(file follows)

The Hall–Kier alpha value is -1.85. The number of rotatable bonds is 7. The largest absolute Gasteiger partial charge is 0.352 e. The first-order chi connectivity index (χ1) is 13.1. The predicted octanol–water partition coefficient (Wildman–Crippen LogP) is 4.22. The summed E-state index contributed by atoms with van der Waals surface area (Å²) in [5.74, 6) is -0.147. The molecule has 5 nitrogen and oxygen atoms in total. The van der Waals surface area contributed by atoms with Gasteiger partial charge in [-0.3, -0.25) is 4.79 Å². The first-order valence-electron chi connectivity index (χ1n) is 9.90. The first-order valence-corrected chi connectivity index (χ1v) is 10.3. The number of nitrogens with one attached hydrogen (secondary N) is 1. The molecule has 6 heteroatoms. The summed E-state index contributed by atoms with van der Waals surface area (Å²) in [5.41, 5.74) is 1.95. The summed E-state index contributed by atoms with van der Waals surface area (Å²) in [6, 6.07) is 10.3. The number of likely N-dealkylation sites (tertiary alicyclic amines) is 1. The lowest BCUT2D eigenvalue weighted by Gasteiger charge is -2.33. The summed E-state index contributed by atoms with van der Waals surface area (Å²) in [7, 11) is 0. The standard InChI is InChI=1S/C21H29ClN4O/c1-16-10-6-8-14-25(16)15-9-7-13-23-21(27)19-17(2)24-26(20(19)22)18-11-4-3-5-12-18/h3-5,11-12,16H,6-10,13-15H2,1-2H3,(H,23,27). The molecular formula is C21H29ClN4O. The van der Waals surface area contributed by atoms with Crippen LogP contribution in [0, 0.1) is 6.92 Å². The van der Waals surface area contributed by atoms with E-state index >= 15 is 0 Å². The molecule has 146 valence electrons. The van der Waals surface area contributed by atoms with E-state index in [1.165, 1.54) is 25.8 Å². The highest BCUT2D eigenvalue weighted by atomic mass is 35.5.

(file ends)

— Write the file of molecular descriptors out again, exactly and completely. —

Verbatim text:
The Hall–Kier alpha value is -1.85. The number of rotatable bonds is 7. The largest absolute Gasteiger partial charge is 0.352 e. The first-order chi connectivity index (χ1) is 13.1. The predicted octanol–water partition coefficient (Wildman–Crippen LogP) is 4.22. The summed E-state index contributed by atoms with van der Waals surface area (Å²) in [5.74, 6) is -0.147. The molecule has 5 nitrogen and oxygen atoms in total. The van der Waals surface area contributed by atoms with Gasteiger partial charge in [-0.3, -0.25) is 4.79 Å². The first-order valence-electron chi connectivity index (χ1n) is 9.90. The first-order valence-corrected chi connectivity index (χ1v) is 10.3. The number of nitrogens with one attached hydrogen (secondary N) is 1. The molecule has 6 heteroatoms. The summed E-state index contributed by atoms with van der Waals surface area (Å²) in [5.41, 5.74) is 1.95. The summed E-state index contributed by atoms with van der Waals surface area (Å²) in [6, 6.07) is 10.3. The number of likely N-dealkylation sites (tertiary alicyclic amines) is 1. The lowest BCUT2D eigenvalue weighted by Gasteiger charge is -2.33. The summed E-state index contributed by atoms with van der Waals surface area (Å²) in [7, 11) is 0. The standard InChI is InChI=1S/C21H29ClN4O/c1-16-10-6-8-14-25(16)15-9-7-13-23-21(27)19-17(2)24-26(20(19)22)18-11-4-3-5-12-18/h3-5,11-12,16H,6-10,13-15H2,1-2H3,(H,23,27). The molecular formula is C21H29ClN4O. The van der Waals surface area contributed by atoms with Crippen LogP contribution in [0, 0.1) is 6.92 Å². The van der Waals surface area contributed by atoms with E-state index >= 15 is 0 Å². The molecule has 146 valence electrons. The van der Waals surface area contributed by atoms with E-state index in [1.165, 1.54) is 25.8 Å². The highest BCUT2D eigenvalue weighted by atomic mass is 35.5.